At present, his business records 30 percent dine-ins and the delivery business has taken the front seat, as he says.

When it comes to the success of a cloud kitchen, the secret is location, location, location. That’s the key, Debaditya says.

In Bangalore, besides four outlets, he is planning another four cloud kitchens. For example, to cater to a premium area like Indiranagar, Chowman is opening a cloud kitchen in CV Raman Nagar, where rents are relatively lower.

“The boom of cloud kitchens is just the beginning. In the next five years, there will only be cloud kitchens,” he states.

However, as for his own business, he is confident that he will have both dine-in and cloud kitchens. He recently opened an outlet in Indiranagar in Bangalore.

“Surely, there is more investment needed in a dine-in place. Cloud kitchens give a better return on investments. But if you ask me, you should have dine-ins for brand presence. Otherwise, there is no brand connect,” he says.

Bangalore is the second city after Kolkata where Chowman has its presence. How does a local brand establish its presence in a new city? For Chowman, word of mouth has worked best.

“In all parts of India, there is a Bengali population, which is our chief customer target. There’s social media that is giving us visibility. And of course, the food. Our food is our mascot,” he says.

Business mind

Starting with Rs 10 lakh from his savings, Debaditya says they continue to be self-funded. “We roll back our profits into the business.”

According to the company’s ROC filings, revenue for the year ended March 31, 2020, rose 24.4 percent to Rs 27.96 crore from Rs 22.47 crore the year earlier, and its profits went up nearly 39 percent from Rs 80 lakh to Rs 1.11 crore in the same period.

“Compared to pre-pandemic, our revenues have gone up, but this is mostly in the delivery business. But we are confident that we will catch up on the dine-in business too, depending on how we handle the pandemic situation,” says Debaditya.

Another business secret is that all his vendors have been with the company since day one. And the advantage for him is that they provide a month’s credit, which no one usually does in the hospitality industry.

The other aspect of having these long-standing relationships with vendors is that they also grow along with the brand. “For example, we still buy chicken from the same vendor when we opened our first restaurant. Today, he has his own house and a four-wheeler that is used to deliver to all my outlets. We are both growing.”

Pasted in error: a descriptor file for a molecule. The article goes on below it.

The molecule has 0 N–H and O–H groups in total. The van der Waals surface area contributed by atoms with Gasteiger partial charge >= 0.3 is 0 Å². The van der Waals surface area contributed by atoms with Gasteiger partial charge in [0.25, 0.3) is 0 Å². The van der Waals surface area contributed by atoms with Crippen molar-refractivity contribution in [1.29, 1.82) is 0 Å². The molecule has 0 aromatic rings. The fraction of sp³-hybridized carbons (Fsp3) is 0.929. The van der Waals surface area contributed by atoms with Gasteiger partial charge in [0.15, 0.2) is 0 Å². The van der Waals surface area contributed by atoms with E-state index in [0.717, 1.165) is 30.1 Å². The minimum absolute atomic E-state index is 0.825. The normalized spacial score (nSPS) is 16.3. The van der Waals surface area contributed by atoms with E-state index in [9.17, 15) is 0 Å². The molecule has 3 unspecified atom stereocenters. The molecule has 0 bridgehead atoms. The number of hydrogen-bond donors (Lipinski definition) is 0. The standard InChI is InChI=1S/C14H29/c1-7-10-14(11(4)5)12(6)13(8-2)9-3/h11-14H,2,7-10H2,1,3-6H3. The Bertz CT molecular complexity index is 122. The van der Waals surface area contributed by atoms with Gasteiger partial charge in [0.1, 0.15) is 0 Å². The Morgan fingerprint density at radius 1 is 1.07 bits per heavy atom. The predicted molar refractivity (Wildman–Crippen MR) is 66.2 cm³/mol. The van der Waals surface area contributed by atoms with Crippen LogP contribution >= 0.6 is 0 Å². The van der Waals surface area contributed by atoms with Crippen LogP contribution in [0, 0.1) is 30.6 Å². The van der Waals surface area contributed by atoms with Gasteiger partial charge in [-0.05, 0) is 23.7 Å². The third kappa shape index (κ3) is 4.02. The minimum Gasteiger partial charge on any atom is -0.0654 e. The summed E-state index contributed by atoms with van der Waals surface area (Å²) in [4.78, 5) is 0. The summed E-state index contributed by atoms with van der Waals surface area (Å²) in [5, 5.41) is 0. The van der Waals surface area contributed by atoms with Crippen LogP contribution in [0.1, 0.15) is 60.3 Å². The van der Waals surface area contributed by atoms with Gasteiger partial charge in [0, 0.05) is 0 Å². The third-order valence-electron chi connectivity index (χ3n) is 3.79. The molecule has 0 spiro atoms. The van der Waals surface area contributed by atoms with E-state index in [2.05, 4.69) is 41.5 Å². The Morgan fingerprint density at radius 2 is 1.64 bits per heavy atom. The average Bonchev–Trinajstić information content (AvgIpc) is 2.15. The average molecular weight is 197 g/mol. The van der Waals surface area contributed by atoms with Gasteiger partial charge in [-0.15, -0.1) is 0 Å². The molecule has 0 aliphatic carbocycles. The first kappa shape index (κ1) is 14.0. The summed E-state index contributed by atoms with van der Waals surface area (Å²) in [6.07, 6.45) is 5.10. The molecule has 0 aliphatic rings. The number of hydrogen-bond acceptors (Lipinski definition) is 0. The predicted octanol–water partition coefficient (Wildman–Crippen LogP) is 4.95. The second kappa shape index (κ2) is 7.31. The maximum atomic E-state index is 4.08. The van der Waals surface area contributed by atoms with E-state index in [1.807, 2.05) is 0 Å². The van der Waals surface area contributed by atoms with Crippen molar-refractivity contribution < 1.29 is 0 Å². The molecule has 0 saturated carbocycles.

Interiors of a Chowman outlet in Kolkata.

However, his biggest challenge remains retaining manpower. “There are bigger groups offering more salary and benefits, but most of my old employees are still with me. In this industry, the attrition rate is very high. But at Chowman, we have tried to stem it by having a different kind of work culture,” says Debaditya.

That culture includes sharing regular internal newsletters with all employees along with employee engagement activities.

“I know money is important but sometimes more than that you need a good workplace where you get a scope to learn and grow. For example, we have a person, who came as a utility guy, and has gone on to become a trainee chef. People come from villages, have worked up the ladder, and are now running outlets. There are delivery bikers who are now restaurant managers, or cashiers who are now IT heads.”

In all the marketing noise of brands, especially in the food business, Debaditya says the only way he functions is by keeping his head down and focusing.

“I am very systematic. I wake up at 5 am and go to bed by 10 pm. I do not attend late-night parties. I do not take calls after 10 pm. My plans are fixed and I am very rigid about them,” he reveals.

And though he says he gets a lot of offers from investors ready to put money into the business, he is not planning to take any funding right now. “Our business is manpower driven, so even if I get Rs 10-15 crore, how am I going to open so many restaurants and get so much manpower. And even if I open, we may have to compromise on the quality of the food.”

In his little black book, his plans to grow his business go like this: Early 2022 expansion in Bangalore, after April 2022, Hyderabad, then 2023 in Mumbai, 2024 in Pune, and 2025 in Delhi. “That’s my plan. I’ll take baby steps and let’s see.”

Recently, Debaditya received an entrepreneurship award ‘Jewel of Bengal’ from a trade body, and posted an update on his Facebook wall commenting on what he hears from people frequently: “Bangalira bebsha korte pare na…(Bengalis do not know how to run a business)”... and goes on to bust that myth.

“I always wanted to do something different. To live my life with passion,” he says. Debaditya comes from a middle-class family and says he understands the value of money. “I also used to be the band manager so that gave me a lot of entrepreneurial skills.” Besides his mantra for sticking to his plans and moving slowly but surely, that perhaps best sums his entrepreneurial journey.

Edited by Teja Lele